Supplier 4 bid2.002.002.002.00
Supplier 6 bid2.003.002.002.30
Supplier 9 bid2.003.003.002.50
Supplier 5 bid2.004.002.002.60
Supplier 11 bid3.002.003.002.70
Supplier 7 bid (pivotal bid)3.003.002.002.80
Median/SPA2.003.002.00

We stated in 2007 that we believed that setting the SPA based on the median of the winning bids satisfies the statutory requirement that SPAs are to be based on bids submitted and accepted. We believed that this methodology results in a single payment for an item under a competitive bidding program that is representative of all acceptable bids, not just the highest or the lowest of the winning bids for that item. The median is also not influenced by outliers at the extremes of the data set. This methodology also has the advantage of being easily understood by bidding suppliers.

We received several comments on determining the SPA as a part of the rulemaking process for the 2007 DMEPOS final rule (72 FR 18046). Most of the commenters disagreed with the median bid methodology and supported the average adjusted price methodology. Numerous commenters suggested that CMS use the average adjusted price methodology that was used during the BBA demonstrations because suppliers were paid at least as much as they bid in aggregate, and commenters believed that the average adjusted price methodology would provide sufficient protections to encourage small suppliers to bid. Several commenters indicated that if contract suppliers with bids above the median amount cannot furnish items and services at payment amounts set below their bid amounts, demand for items and services might not be met and access to necessary items and services would be impaired. The commenters raised concerns that all bids would be equal in terms of establishing the median amount, and bids from small suppliers that only furnish a small percentage of the overall demand for items and services would have the same weight as bids from suppliers that would be responsible for furnishing the majority of the items and services. Other commenters suggested that the use of the median bid favors large chain suppliers that deliver a large volume of items and services.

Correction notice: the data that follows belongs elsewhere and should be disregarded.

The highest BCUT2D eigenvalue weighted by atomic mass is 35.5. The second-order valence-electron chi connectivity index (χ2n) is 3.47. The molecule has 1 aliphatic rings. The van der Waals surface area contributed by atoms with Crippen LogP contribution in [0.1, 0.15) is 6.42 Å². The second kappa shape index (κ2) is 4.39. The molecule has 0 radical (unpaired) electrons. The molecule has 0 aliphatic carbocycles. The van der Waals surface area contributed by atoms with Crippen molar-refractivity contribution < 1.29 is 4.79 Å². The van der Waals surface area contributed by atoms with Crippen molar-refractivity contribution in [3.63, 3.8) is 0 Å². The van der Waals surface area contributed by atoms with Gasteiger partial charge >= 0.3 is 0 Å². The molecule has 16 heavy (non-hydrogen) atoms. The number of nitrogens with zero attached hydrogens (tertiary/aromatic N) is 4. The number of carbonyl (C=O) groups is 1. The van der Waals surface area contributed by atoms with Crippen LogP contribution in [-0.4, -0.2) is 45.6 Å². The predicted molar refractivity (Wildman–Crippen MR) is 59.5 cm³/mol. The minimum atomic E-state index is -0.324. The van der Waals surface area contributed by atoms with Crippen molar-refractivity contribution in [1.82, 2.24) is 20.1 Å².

The average adjusted price methodology for establishing the SPA for an item was discussed in the 2007 DMEPOS final rule (72 FR 18045). This methodology involved using the average of the winning bids adjusted up to the point where the adjusted bids for each supplier in the winning range equals the level of the pivotal bid. This type of methodology was used during the competitive bidding demonstrations mandated by section 4319 of the BBA. The first step of the methodology is to calculate the average of the winning bids per individual item. The second step is to calculate the average of the composite bids for the winning suppliers by taking the sum of the composite bids for all winning suppliers in the applicable CBA and dividing by the number of winning suppliers. The third step determines an adjustment factor by dividing the composite bid for the pivotal bidder by the average composite bid, and using this factor to increase every winner's overall bids for a product category to the level of the pivotal bidder's composite bid. The fourth step multiplies the average of the winning bids per item by the adjustment factor to adjust all bids up to the point of the pivotal bid, so that all winners would be paid for furnishing all items and services in the product category (the composite payment) equal to the composite bid of the pivotal bidder. This amount would become the SPA for the individual item. This is the price that all contract suppliers within a CBA would be paid for that product as illustrated in Table 22.